Nevertheless, Nashville Pussy is superior to Manson, because its act doesn't depend on props and production values, like feathers, smoke and costumes, but is embedded in the bandmembers' very being. Just their walking on stage is a visual jolt, as is the femininity of the lead instrumentalists. Feminists have long wanted to infiltrate rock & roll's boys' club, and frankly Parks and Suys' attempt, lesbian licks and all, is a hell of a lot more convincing than Courtney Love's effort at playing movie-star-cum-rebel.

In fact, when it comes to what we used to call subverting the dominant paradigm, Nashville Pussy would be a great idea if only it could write a song. Even without a legitimate song, the band is quite a success story in this year of bleak prospects for guitar groups.

That the band is essentially an art project is apparent when one realizes that (A) it hails from Athens, Ga., performance-art capital of the Deep South, and (B) it began life on Amphetamine Reptile (Am-Rep) Records, out of Minneapolis, the grunge label responsible for the early records of bands like Helmet, Chokebore and the Cows. (Cartwright hails from a band called Nine Pound Hammer.)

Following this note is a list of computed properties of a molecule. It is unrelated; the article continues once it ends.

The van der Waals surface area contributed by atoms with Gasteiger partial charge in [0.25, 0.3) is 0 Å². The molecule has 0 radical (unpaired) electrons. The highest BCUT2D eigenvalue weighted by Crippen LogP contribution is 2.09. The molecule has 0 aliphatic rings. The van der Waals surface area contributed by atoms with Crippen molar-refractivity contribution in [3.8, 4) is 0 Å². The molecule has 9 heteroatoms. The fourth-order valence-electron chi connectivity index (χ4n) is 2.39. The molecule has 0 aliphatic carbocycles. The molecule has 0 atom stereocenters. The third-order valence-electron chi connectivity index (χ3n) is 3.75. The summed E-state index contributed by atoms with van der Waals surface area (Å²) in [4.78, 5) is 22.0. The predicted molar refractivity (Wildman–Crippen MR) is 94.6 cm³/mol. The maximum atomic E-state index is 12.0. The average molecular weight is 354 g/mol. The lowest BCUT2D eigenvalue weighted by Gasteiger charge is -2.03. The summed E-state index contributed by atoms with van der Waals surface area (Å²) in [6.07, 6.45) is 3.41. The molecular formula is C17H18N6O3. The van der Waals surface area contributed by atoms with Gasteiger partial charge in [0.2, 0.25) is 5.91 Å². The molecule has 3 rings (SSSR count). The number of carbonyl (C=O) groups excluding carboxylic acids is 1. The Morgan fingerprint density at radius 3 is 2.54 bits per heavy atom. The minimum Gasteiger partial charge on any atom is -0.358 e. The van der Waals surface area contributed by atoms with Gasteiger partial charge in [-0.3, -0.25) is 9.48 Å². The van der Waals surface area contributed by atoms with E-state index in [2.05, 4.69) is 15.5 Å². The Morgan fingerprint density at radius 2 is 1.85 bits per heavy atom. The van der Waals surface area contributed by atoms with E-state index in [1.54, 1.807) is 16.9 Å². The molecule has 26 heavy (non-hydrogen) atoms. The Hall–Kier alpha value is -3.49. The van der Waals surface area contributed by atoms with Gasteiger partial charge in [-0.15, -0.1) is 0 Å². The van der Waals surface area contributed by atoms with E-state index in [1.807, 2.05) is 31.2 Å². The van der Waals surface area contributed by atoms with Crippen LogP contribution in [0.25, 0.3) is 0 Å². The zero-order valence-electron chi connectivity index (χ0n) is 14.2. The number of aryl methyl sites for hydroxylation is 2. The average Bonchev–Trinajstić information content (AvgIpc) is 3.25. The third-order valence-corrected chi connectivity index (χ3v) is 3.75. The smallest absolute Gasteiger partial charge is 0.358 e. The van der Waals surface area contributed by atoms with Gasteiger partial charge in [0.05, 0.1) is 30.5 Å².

Nashville Pussy's debut, inevitably called Let Them Eat Pussy, was released by Am-Rep in 1998. It was then licensed and rereleased on Mercury. Constant touring has turned the record gold. The band even got nominated for a Grammy for best metal performance for the song "Fried Chicken and Coffee."

What Nashville Pussy's incipient popularity says about the current state of rock, however, is nonetheless disheartening. Between the Confederate flag (which was particularly disturbing, given that the show took place on the night we began bombing Yugoslavia in retaliation for the Serbs' policy of ethnic cleansing) and the big breasts, Nashville Pussy actually makes more of a case for rock being dead--as Manson ironically posits--than not.

Rock is so dead that only bizarre freak shows can capture the attention of the public. The Belrays, for example, who opened for Nashville Pussy at the Edge, are another high-concept act, described by fans as "The MC5 meets Etta James" or "The Stooges as fronted by Tina Turner." What's next, AC/DC as fronted by Leann Rimes? Such a spectacle wouldn't surprise me, as rock gets less and less sincere and more and more like a sleazy sideshow at some fun but slightly sick-making circus.

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From the April 1-7, 1999 issue of Metro.